Newspaper article St Louis Post-Dispatch (MO)

Nation Briefs: Oklahoma to Use Gas for Executions

Newspaper article St Louis Post-Dispatch (MO)

Nation Briefs: Oklahoma to Use Gas for Executions

Article excerpt

Oklahoma to use gas for executions

Oklahoma officials say they plan to use nitrogen gas to execute inmates once the state resumes using the death penalty, marking the first time a U.S. state would use the gas to carry out capital punishment.

State Attorney General Mike Hunter and Corrections Director Joe Allbaugh made the announcement Wednesday.

Oklahoma and other states haven't been able to get the drugs required for lethal injections amid opposition from drugmakers to having their products used in executions.

Oklahoma has had one of the busiest death chambers in the U.S., but it hasn't carried out an execution since 2015 after a series of mishaps, including a botched lethal injection in 2014 that left an inmate writhing on the gurney.

Fox News sued, accused of politicizing slaying * The parents of a Democratic National Committee employee who was killed in 2016 allege Fox News exploited the slaying of their son as a "political football."

Joel and Mary Rich claim in a lawsuit that Fox News, a reporter and a guest commentator used "lies, misrepresentations and half-truths" in a May 16, 2017, article that claimed their son, Seth Rich, had leaked DNC emails to WikiLeaks during the presidential campaign.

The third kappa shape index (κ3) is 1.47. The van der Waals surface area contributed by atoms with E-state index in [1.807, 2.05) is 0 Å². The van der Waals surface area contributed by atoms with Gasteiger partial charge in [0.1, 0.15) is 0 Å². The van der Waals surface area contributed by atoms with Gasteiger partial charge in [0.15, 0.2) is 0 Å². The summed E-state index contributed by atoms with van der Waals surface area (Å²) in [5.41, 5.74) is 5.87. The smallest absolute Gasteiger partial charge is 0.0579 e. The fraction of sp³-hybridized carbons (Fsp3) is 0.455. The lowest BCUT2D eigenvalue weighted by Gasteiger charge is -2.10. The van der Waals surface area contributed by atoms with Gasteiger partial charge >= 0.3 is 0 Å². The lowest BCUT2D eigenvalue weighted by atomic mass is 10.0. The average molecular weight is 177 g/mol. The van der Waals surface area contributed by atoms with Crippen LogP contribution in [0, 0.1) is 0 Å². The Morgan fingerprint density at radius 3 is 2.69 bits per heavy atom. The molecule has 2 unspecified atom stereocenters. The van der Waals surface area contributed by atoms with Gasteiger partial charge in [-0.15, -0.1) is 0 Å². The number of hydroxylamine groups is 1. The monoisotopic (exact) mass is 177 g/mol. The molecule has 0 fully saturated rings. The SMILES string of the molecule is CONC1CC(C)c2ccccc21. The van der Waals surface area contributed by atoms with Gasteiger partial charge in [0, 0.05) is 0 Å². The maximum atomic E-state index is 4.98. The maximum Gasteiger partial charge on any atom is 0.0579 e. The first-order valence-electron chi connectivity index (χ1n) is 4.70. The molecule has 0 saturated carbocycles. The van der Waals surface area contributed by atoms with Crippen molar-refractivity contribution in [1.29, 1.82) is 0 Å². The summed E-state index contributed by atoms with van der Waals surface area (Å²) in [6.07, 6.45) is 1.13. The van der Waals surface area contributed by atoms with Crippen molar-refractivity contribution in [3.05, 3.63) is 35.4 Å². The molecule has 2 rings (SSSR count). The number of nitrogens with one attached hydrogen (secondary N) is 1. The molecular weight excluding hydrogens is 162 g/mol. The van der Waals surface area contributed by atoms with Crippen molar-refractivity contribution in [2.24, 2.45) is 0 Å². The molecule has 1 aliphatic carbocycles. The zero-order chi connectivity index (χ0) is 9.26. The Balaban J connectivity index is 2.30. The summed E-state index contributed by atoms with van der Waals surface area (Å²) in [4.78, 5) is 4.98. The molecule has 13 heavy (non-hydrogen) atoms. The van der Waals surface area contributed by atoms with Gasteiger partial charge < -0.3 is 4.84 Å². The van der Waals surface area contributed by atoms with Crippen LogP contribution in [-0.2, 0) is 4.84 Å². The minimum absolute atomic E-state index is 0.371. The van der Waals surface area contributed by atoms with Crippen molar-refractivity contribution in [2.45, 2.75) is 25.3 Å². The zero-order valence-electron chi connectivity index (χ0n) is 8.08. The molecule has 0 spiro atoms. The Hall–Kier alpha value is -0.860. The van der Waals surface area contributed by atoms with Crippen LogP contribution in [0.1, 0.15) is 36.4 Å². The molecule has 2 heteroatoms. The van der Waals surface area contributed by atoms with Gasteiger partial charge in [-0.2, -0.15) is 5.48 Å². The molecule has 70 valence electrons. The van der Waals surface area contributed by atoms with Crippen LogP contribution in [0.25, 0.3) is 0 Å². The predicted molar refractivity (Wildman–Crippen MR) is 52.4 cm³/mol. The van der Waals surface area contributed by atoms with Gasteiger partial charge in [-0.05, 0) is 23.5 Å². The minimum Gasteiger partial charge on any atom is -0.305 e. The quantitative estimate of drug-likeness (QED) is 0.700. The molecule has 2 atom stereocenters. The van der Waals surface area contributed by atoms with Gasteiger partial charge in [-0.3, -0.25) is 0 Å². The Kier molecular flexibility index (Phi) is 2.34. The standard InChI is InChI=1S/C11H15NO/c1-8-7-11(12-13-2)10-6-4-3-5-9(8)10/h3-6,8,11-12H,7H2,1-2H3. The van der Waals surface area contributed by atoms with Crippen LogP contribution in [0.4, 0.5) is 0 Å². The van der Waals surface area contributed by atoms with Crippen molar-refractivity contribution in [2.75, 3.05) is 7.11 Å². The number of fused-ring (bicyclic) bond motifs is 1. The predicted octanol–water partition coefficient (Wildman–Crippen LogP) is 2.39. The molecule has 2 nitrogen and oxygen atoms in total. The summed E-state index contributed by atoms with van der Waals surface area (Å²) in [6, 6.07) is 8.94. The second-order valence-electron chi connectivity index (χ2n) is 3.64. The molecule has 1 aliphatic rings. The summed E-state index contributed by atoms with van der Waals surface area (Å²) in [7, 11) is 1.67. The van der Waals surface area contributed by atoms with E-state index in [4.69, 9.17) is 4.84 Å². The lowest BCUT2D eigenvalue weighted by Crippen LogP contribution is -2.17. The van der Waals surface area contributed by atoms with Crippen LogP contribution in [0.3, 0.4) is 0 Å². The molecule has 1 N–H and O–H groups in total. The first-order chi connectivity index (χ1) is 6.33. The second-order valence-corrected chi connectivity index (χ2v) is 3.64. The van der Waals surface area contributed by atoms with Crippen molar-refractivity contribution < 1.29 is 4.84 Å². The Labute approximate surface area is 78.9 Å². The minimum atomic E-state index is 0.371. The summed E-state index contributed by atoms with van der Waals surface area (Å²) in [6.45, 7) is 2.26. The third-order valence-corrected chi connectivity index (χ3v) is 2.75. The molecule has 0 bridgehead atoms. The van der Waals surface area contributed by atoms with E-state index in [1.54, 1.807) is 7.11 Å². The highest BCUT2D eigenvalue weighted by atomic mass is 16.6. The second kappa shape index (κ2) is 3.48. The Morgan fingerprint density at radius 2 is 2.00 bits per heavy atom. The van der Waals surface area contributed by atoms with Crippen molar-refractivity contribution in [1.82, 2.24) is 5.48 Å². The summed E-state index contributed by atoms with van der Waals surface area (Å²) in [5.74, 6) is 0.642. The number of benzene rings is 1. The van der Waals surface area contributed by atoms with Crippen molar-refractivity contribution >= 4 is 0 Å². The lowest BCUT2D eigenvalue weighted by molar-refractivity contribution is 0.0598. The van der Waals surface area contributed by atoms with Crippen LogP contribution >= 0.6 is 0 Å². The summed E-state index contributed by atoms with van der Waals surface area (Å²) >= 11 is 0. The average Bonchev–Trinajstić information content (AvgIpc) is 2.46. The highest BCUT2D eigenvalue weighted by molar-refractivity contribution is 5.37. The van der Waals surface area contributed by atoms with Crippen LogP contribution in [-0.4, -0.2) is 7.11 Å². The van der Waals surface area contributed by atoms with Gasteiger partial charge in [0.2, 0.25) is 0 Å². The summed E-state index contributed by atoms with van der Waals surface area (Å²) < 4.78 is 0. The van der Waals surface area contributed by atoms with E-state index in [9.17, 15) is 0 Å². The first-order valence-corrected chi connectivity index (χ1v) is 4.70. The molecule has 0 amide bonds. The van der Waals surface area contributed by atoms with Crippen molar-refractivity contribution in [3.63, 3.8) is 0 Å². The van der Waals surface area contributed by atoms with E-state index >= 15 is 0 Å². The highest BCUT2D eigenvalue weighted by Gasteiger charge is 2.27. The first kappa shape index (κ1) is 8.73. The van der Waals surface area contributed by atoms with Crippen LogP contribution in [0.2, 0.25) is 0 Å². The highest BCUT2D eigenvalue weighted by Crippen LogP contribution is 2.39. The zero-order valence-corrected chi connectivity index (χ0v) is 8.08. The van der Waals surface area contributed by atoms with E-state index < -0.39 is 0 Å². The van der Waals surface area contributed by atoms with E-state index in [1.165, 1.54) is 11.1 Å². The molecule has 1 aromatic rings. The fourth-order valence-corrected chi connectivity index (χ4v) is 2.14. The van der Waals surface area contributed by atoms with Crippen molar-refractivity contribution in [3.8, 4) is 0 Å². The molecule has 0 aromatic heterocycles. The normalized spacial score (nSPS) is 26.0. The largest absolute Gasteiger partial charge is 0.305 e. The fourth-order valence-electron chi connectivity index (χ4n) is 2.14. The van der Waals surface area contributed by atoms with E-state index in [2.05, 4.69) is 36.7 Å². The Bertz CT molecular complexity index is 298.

The network removed the story a week after it was posted, saying it was not initially subjected to its "high degree of editorial scrutiny."

Rich, 27, was killed in what Washington police believe was a random robbery attempt.

YouTube cracking down on conspiracy videos * Conspiracy videos abound on YouTube, whether it's about the Earth being flat or school shootings being staged. YouTube, its parent Google, Facebook and Twitter are all facing challenges with the spread of misinformation, propaganda and fake news.

YouTube CEO Susan Wojcicki said at a conference on Tuesday that the company would work to debunk videos espousing conspiracy theories by including links to the online encyclopedia Wikipedia. YouTube said in a statement Wednesday that the links would include other "third-party sources." But it isn't identifying any.

The company says move is part of a broader initiative at YouTube to crack down on misinformation, but did not give details on what else is in the works. …

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